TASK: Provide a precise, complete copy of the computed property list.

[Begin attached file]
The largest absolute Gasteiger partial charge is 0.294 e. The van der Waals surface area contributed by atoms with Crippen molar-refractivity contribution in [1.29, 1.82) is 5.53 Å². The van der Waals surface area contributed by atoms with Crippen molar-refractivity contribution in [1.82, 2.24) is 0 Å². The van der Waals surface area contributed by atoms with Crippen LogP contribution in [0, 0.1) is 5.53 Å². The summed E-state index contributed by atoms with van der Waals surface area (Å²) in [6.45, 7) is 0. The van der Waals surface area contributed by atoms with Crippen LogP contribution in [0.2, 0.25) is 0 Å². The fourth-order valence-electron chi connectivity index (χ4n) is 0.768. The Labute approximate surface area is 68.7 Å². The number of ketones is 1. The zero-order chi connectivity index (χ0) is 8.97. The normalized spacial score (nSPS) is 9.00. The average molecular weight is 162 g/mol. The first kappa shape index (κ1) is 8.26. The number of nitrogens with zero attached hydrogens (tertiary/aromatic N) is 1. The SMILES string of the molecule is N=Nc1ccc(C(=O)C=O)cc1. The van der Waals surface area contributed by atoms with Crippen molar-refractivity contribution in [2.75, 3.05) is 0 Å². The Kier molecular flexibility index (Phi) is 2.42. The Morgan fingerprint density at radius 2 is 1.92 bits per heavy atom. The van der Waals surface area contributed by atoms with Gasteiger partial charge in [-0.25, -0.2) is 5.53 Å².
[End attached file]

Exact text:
The largest absolute Gasteiger partial charge is 0.294 e. The van der Waals surface area contributed by atoms with Crippen molar-refractivity contribution in [1.29, 1.82) is 5.53 Å². The van der Waals surface area contributed by atoms with Crippen molar-refractivity contribution in [1.82, 2.24) is 0 Å². The van der Waals surface area contributed by atoms with Crippen LogP contribution in [0, 0.1) is 5.53 Å². The summed E-state index contributed by atoms with van der Waals surface area (Å²) in [6.45, 7) is 0. The van der Waals surface area contributed by atoms with Crippen LogP contribution in [0.2, 0.25) is 0 Å². The fourth-order valence-electron chi connectivity index (χ4n) is 0.768. The Labute approximate surface area is 68.7 Å². The number of ketones is 1. The zero-order chi connectivity index (χ0) is 8.97. The normalized spacial score (nSPS) is 9.00. The average molecular weight is 162 g/mol. The first kappa shape index (κ1) is 8.26. The number of nitrogens with zero attached hydrogens (tertiary/aromatic N) is 1. The SMILES string of the molecule is N=Nc1ccc(C(=O)C=O)cc1. The van der Waals surface area contributed by atoms with Crippen molar-refractivity contribution in [2.75, 3.05) is 0 Å². The Kier molecular flexibility index (Phi) is 2.42. The Morgan fingerprint density at radius 2 is 1.92 bits per heavy atom. The van der Waals surface area contributed by atoms with Gasteiger partial charge in [-0.25, -0.2) is 5.53 Å².